Follow the money! And not only to the US weapons manufacturers. Kushner, you may recall, helped to precipitate a crisis between Qatar and the Saudis/Emiratis after the Qataris pulled out of rescuing Jared’s troubled real estate at the devil’s number, 666 Fifth Avenue. As Trump clarified in another stunning statement, the guiding principle for his ilk is “what’s in it for us?”
Bahrain’s accession to the deal with Israel brings the role of MBS into even starker relief. The UAE is a junior ally of Saudi Arabia; Bahrain is a Saudi-US dependency. It’s not in line for US arms; the Saudi military had to roll in over the causeway to the tiny island sheikhdom to put down its Shiite majority the last time it rebelled. Now even Sunnis there are protesting the Israeli deal. Bahrain’s other main guarantor is the home base of the US Fifth Fleet. What happens next, given Iran’s ominous presence across the Gulf, is anyone’s guess.
Israelis too gladly followed the money. Besides the Emirates’ gilded tourist destinations (for which there is somehow plenty of spare cash still available in corona-impoverished Israel), we were promised a bountiful return on the UAE deal, in the form of massive investments. Only a few weeks ago, Secretary of State Mike Pompeo was here to inveigh against permitting Chinese acquisition of strategic Israeli assets. But Emirati cash is apparently safe. Even the owner of the viciously anti-Arab Beitar Jerusalem football club is already soliciting it.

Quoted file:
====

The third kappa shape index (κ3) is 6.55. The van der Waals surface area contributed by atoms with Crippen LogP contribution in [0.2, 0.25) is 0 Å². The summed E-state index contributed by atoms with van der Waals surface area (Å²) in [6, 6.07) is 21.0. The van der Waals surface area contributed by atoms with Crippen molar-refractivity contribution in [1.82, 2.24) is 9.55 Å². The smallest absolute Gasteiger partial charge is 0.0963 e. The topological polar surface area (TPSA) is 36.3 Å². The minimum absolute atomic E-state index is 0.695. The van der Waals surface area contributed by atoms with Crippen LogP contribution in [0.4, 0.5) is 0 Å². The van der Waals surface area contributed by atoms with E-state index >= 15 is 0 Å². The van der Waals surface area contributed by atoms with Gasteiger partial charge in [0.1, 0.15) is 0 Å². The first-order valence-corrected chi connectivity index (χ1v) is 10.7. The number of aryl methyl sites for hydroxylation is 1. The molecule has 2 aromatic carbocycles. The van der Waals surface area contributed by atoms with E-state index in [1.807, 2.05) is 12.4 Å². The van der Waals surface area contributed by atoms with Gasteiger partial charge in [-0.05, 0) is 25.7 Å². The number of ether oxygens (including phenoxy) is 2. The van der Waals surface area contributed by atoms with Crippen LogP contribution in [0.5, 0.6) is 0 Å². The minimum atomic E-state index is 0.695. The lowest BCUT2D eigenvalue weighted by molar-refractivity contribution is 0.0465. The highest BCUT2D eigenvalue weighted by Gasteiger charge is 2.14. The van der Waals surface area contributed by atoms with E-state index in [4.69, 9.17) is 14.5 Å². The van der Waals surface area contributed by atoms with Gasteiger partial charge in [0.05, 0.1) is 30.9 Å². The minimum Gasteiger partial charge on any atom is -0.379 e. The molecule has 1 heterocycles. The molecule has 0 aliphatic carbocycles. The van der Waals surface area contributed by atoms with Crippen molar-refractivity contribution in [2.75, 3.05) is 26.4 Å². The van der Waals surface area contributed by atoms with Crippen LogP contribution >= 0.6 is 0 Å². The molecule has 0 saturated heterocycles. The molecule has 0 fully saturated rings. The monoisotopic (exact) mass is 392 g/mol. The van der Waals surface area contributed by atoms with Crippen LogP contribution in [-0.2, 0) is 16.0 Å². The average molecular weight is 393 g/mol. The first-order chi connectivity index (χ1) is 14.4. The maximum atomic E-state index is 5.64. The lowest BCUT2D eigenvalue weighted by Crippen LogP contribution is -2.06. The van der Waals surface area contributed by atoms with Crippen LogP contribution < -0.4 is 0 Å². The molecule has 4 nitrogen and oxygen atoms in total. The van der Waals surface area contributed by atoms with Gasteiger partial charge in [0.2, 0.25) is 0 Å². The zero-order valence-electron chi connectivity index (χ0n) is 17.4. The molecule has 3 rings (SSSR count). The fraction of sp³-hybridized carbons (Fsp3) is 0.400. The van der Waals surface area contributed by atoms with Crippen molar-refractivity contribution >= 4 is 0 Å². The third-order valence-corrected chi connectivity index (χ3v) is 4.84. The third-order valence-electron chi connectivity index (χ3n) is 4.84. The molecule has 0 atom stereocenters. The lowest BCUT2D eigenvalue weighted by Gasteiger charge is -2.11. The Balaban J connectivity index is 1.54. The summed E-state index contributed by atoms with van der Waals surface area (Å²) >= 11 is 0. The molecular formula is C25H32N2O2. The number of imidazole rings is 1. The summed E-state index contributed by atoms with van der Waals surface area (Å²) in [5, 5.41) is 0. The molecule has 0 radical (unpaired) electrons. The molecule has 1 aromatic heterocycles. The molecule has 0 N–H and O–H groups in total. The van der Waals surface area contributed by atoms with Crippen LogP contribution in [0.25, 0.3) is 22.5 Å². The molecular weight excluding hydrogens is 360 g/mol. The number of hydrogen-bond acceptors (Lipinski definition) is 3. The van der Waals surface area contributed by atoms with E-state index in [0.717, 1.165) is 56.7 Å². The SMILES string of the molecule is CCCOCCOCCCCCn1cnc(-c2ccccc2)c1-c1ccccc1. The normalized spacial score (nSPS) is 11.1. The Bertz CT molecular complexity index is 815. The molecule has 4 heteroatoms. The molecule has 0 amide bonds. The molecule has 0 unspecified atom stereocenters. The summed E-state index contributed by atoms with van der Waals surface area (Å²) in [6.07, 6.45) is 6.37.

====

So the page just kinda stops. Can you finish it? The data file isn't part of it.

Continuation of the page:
For years, Israeli were told that peace agreements with Arab regimes could not be trusted as these were undemocratic despotisms which might be overthrown. Our new Gulf allies and their Saudi backers are absolute monarchies with dismal records on civil liberties and human rights. We were shocked at the beheadings by Da’esh/ISIS, while the Saudis still routinely behead people in public. The Emiratis prefer executions by stoning and flogging, under the kind of extreme Sharia law that Islamophobes are so fond of decrying. But this objection too has gone by the board.
Long before the ascent of MBS, the Saudis – and after them, the Arab League – proposed a regional peace plan that, despite all of the above reservations, could at least form the start for negotiating the peace that Israel really needs: with our neighbors and adversaries, the Palestinians, in a two-state dispensation. MBS is still bound enough by it to demand, and obtain, Netanyahu’s supposed deferment (and actual renunciation) of annexation designs on the West Bank. But Bibi’s cherry-picking of Jared’s “deal” by rejecting its main objective has so far kept the Saudis behind the scenes. And whatever lull we have in the continuing violence and fire around Gaza (where all of Israel’s high-tech couldn’t counter Palestinian kids with dime-store balloons) was achieved, for a while, by money from the Saudi archrival, Qatar.
But we’ll always have Bahrain. At least till November 3. Thanks, Bob.